Disneyland’s Splash Mountain, a water-based log ride through scenes of cute rabbits, bears and foxes, is going to be rethemed, thanks to several petitions on Change.org. Activists lobbied for Disney to make over the attraction first launched in California in 1989, because its music, characters and location are all drawn from Disney’s racially problematic movie, 1946’s Song of the South.
The combined live-action and animated musical, set on a southern plantation after the end of the American Civil War and the abolition of slavery, has been criticized for glorifying plantation slavery and promoting Black stereotypes.
While former Disney CEO Bob Iger said in March that Song of the South is “not appropriate in today’s world” and would never be on Disney Plus, the film’s famous song Zip-a-Dee-Doo-Dah remains a feature of Splash Mountain.
“Some of the songs and the characters are still very much part of the Disney legacy, so it’s a very strange situation,” says Jessica Balanzategui, a lecturer at Swinburne University of Technology, who specializes in childhood, history and national identity in global film and TV.
“A lot of us would be familiar with some of those characters and some of the popular songs without ever having seen the original film,” Balanzategui said.
In the current moment, where the fight for racial justice and the dismantlement of systemic racism has reverberated through the media, some companies have taken steps toward change, including alerting audiences to prejudiced or racist material in their back catalogue.
On Sunday, UK pay TV broadcaster Sky added a disclaimer to the original 1941 Dumbo, the original 1967 The Jungle Book, the original 1992 Aladdin and around a dozen more films.
When you search for one of these movies on Sky Cinema, a subscription service which houses Sky’s on demand movies, the description of the movie reads, “This film has outdated attitudes, language and cultural depictions which may cause offence today.”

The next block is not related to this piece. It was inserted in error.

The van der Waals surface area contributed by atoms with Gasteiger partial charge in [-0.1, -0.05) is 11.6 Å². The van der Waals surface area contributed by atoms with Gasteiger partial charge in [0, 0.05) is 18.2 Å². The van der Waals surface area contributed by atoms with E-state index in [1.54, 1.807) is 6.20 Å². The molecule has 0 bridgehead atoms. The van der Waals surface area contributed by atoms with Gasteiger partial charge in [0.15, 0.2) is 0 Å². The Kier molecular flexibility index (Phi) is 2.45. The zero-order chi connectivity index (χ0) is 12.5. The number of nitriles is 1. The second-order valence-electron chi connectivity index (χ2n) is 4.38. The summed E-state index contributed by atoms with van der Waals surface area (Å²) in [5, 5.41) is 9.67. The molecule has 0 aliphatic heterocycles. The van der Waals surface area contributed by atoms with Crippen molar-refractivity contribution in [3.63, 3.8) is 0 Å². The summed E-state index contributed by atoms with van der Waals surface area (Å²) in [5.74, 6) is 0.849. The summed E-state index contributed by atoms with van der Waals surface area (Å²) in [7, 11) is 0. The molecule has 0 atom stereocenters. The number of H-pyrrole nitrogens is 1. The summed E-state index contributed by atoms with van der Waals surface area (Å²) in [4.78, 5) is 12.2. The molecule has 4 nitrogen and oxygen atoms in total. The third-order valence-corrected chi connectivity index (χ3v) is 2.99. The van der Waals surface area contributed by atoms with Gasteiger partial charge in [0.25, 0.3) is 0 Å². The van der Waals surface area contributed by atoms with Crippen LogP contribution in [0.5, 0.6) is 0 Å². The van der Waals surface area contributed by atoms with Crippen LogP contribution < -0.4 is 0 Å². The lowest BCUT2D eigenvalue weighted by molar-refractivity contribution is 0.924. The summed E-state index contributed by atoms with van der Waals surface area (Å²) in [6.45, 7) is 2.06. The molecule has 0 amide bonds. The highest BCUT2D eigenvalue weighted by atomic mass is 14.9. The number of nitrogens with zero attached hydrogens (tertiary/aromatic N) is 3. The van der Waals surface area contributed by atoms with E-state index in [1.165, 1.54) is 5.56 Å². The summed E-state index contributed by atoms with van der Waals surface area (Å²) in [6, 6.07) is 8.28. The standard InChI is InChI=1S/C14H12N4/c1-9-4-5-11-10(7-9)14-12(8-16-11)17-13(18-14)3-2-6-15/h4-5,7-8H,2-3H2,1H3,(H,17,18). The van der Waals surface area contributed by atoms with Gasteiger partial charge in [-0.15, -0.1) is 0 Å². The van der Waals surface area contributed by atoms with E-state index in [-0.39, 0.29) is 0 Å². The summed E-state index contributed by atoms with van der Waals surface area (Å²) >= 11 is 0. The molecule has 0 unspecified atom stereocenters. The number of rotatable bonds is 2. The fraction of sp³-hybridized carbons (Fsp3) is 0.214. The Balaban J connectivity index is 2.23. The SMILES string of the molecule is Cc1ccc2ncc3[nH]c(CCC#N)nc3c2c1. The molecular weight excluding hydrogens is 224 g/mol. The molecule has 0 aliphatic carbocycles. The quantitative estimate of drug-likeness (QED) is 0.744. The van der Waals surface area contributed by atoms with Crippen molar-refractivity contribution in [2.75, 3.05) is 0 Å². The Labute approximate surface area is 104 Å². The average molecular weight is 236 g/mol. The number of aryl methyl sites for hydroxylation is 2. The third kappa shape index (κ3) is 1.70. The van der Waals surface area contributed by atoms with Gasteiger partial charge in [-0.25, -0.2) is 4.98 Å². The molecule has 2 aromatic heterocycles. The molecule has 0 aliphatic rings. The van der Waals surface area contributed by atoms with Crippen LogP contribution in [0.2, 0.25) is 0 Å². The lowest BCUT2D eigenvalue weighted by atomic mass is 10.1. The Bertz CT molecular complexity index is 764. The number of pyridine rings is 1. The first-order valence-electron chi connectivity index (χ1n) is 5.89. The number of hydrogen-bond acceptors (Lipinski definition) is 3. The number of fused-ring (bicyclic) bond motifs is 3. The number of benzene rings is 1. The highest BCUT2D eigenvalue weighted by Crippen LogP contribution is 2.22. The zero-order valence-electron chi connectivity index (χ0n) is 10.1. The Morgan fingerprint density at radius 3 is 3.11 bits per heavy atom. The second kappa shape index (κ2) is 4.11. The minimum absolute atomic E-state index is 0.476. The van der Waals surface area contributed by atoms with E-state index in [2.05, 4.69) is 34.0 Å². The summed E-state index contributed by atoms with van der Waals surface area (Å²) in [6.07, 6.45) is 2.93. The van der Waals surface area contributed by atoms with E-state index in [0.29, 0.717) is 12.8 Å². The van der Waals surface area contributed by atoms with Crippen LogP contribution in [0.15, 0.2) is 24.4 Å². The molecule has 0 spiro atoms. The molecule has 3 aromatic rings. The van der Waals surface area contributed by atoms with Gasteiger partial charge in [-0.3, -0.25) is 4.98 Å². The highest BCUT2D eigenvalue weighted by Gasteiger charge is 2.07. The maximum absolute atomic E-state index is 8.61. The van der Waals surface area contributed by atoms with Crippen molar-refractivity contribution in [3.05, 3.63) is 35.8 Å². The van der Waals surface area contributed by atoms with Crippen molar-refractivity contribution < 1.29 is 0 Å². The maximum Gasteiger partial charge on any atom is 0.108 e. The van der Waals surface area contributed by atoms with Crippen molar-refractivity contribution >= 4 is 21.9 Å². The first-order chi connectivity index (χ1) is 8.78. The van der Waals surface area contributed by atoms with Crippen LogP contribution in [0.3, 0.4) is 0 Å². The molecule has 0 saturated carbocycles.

HBO Max recently pulled 1939’s Gone with the Wind, a monument of American film history, criticized for featuring Black stereotypes and romanticizing the South during the era of segregation.
Gone with the Wind returned to HBO Max on Wednesday, with a four-and-a-half minute video introduction by Black scholar Jaqueline Stewart to provide more context and help educate about racism.
“We failed to put the disclaimer in there which basically sets up the issues that this movie really brings up,” WarnerMedia chairman Bob Greenblatt said. “We took it off and we’re going to bring it back with the proper context. It’s what we should have done. I don’t regret taking it down for a second. I only wish we had put it up in the first place with the disclaimer. And, you know, we just didn’t do that.”
The remnants of Disney’s murky history have long been the subject of debate. In the inception of Splash Mountain, Disney altered a “Tar-Baby” scene from the movie for the ride, given its racist associations. The movie’s African American character Uncle Remus who tells tales about the animal characters also doesn’t appear, except for his thoughts and sayings on signs throughout the queue.
Still, Disney has been criticized for being too lighthanded with addressing problematic representations in its movies from the ’30s, ’40s, ’50s and even up to the ’90s, ramping up at the end of last year around Disney Plus’ launch.
The streaming platform arrived with disclaimers bookending the descriptions of some of its old cartoons, saying, “This program is presented as originally created. It may contain outdated cultural depictions.”
Examples include 1955’s Lady and the Tramp, whose Siamese cat characters have been criticized for channeling Asian stereotypes; 1941’s Dumbo, featuring a crow character called Jim Crow and others who speak using jive-like speech patterns; and 1994’s The Lion King, whose hyenas have been interpreted as symbolizing racial minorities.
While HBO Max and Sky aren’t targeted at children, Disney Plus is designed to be a family-friendly hub. Some argue that when Disney Plus launched in November, the company could have done more to address the context of its older films for the children watching them.
“It is tricky,” Balanzategui says, when it comes to the Disney Plus disclaimers. “Disney could have used stronger language which would more proactively invite a conversation around the context of these caricatures.”